Is Christ's Church Denominational?

God purposed (Ephesians 3:10,11) and Christ promised to build a church (Matthew 16:18). This church began after Jesus died, after the gospel was preached on the Pentecost after His death and when some who heard the gospel were baptized in the name of Jesus for the remission of sins (Acts 2:37,38,47). God adds those who are saved to His church (Acts 2:47); the church is the redeemed of the Lord.

God purposed only one church and Christ built only one church; all of the saved are a part of the one church. This church is sometimes referred to in scripture as "the body of Christ" (Ephesians 1:21,22). We are plainly told, "There is one body" (Ephesians 4:4). If we believe the Bible, we must admit that there is one church.

Many think that the one church is denominational. The word denomination means "a name or designation, especially one for a class of things" (Webster's Encyclopedic Unabridged Dictionary.) In religion, denominations are organized groups of congregations that can be denominated (named) or classified together because they have formed a collective entity. Denominationalism is made up of religious groups such as Methodists, Baptists, Presbyterians, Lutherans, Episcopalians, etc. - religious sects seeking to distinguish themselves from one another by different names because they have different doctrines, practices, and organizations. People espouse denominationalism when they join one of these religious groups, suggest that "one church is as good as another," or encourage people to "join the church of your choice."

Some think that Jesus sanctioned denominations when He said, "I am the vine, you are the branches" (John 15:5). They contend that "the branches" are different denominations. However, a careful reading of this verse and the verse that follows precludes such an interpretation. Jesus said, "I am the vine, you are the branches. He who abides in Me, and I in him, bears much fruit; for without Me you can do nothing. If anyone does not abide in Me, he is cast out as a branch and is withered; and they gather them and throw them into the fire, and they are burned" (John 15:5,6). The pronouns, "he," "him," "anyone," and "he," show that the branches are individual disciples, not denominations. Furthermore, it is unfruitful disciples whom they gather and throw into the fire, and who are burned." In this scripture, Jesus did not endorse denominations!

The Bible does speak of "churches:" "the churches had rest" (Acts 9:31); "the churches of Christ salute you" (Rm. 16:16); "the seven churches which are in Asia" (Rev.1:4). However, the word "churches" in the New Testament never refers to denominations. The word church sometimes refers to the saved in a given locality, such as the "church at Jerusalem" (Acts 8:1) or "the church of God at Corinth" or "the church of Ephesus" (Rev. 2:1). In the New Testament, "churches" refers to the saved in a plurality of locations. For example, we read, "then had the churches rest throughout all Judea and Galilee and Samaria" (Acts 9:31). The same doctrine was taught in all of these churches (1 Cor. 4:17; 7:17; 16:1). Members of these churches all obeyed the same gospel to be saved (Gal. 1:6). These "churches" were not denominations. Denominationalism is not taught or approved by the Bible.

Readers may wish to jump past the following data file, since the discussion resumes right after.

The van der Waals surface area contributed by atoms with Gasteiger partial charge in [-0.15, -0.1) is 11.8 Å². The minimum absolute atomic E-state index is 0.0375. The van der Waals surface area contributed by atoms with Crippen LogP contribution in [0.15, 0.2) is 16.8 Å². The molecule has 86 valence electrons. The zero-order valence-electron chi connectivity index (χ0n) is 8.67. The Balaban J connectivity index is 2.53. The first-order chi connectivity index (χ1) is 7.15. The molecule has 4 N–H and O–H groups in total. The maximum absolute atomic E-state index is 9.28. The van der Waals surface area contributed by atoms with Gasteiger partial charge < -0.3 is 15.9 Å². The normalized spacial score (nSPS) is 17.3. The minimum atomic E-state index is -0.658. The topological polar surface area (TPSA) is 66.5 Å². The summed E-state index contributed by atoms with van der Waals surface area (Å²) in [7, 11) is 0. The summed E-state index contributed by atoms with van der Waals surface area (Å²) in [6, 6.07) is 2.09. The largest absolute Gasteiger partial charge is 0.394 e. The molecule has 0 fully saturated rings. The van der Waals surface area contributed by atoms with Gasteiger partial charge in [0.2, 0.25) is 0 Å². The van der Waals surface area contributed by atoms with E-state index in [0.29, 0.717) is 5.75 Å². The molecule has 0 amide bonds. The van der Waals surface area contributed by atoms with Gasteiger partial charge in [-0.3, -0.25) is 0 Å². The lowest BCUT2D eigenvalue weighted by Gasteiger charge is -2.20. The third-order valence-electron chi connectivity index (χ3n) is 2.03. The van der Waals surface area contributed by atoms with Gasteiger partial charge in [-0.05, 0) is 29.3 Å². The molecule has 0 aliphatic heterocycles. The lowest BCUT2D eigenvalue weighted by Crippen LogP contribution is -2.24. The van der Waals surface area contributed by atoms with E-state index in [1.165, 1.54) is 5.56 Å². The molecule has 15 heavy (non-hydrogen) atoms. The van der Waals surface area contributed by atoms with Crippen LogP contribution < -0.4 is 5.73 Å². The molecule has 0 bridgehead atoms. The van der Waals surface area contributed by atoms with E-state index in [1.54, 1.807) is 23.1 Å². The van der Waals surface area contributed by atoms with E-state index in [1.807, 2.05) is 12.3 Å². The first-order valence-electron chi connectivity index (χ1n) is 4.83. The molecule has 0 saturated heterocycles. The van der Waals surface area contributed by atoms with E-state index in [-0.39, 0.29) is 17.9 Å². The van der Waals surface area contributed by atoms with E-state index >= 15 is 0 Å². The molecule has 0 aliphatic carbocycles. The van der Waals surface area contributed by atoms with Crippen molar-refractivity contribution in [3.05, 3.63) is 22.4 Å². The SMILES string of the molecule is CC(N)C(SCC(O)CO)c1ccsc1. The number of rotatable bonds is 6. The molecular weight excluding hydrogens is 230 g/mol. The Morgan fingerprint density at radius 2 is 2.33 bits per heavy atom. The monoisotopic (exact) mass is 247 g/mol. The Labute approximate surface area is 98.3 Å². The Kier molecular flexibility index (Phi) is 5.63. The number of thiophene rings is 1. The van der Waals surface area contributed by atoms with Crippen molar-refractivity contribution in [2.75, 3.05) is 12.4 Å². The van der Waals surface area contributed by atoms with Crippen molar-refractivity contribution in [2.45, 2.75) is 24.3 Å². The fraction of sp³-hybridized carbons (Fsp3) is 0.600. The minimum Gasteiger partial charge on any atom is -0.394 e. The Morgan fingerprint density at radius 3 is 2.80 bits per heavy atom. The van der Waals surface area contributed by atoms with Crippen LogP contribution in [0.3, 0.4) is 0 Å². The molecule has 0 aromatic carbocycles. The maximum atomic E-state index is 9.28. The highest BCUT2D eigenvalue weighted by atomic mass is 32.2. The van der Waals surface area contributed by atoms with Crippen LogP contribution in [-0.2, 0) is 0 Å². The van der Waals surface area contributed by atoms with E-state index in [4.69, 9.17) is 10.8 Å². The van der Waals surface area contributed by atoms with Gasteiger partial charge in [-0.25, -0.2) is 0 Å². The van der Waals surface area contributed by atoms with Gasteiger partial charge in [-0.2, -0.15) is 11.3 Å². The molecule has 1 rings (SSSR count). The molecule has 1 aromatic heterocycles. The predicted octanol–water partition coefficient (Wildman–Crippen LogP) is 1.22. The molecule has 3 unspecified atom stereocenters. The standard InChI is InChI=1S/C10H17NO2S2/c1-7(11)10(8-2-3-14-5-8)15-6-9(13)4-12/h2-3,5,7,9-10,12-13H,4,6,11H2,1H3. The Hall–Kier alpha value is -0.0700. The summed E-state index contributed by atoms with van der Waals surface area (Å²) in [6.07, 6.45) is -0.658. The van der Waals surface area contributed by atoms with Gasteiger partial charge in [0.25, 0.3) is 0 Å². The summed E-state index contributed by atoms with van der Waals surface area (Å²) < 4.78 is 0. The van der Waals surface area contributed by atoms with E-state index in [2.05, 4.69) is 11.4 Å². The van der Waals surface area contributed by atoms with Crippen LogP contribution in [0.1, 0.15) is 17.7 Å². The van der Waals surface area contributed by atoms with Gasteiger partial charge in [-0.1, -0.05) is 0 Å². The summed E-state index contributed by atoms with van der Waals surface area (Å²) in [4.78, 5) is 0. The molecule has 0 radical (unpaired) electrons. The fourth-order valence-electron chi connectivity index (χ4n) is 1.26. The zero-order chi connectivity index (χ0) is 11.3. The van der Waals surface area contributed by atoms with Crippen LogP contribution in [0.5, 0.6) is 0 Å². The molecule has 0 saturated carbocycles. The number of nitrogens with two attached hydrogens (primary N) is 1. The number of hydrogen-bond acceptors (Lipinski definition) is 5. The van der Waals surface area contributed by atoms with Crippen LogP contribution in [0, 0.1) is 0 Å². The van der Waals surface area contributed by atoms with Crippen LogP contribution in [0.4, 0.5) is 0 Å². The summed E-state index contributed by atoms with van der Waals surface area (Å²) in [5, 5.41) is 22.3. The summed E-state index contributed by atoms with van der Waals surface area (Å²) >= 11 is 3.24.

There is much that is wrong with denominationalism. Jesus prayed for unity among His believers (Jn. 17:20,21), and Paul condemned division saying that we should all be joined together in the same mind and same judgment (1 Cor. 1:10). Denominationalism thrives on division, different doctrines and names, and is, therefore, wrong. Paul admonished brethren not to call themselves after himself or others because Christ is not divided; it was Christ who was crucified for us, and it is in Christ's name that we are baptized (1 Cor. 1:12,13). We err when we divide and call ourselves after men and points of doctrine as denominations do. In the New Testament, one reads of the church universal (all of the saved) and the local church (the saved in a given locality.) Denominationalism is neither; a denomination is an organization of churches greater than a local church, but less than the universal church. Such organization is foreign to the scripture and cannot be right. Furthermore, denominations often have synods, councils, conferences, etc. that meet to determine their beliefs and practices. This, too, is wrong. We cannot establish church doctrine by vote. Christ is the head of the church (Eph. 1:22); He is the only law-giver. We must look to His scriptures for doctrine (2 Tim. 3:16); they are authoritative and cannot be broken (Jn. 10:35). We should not change them by adding to them nor taking away from them (Rev. 22:18,19; Gal. 1:6-9). We must reject denominationalism and all of its error in favor of the true church and truth.

There is one New Testament church; it belongs to the Lord and is not made up of denominations. When people are saved, the Lord adds them to His church (Acts 2:47), not to a denomination. Christ's church is not denominational.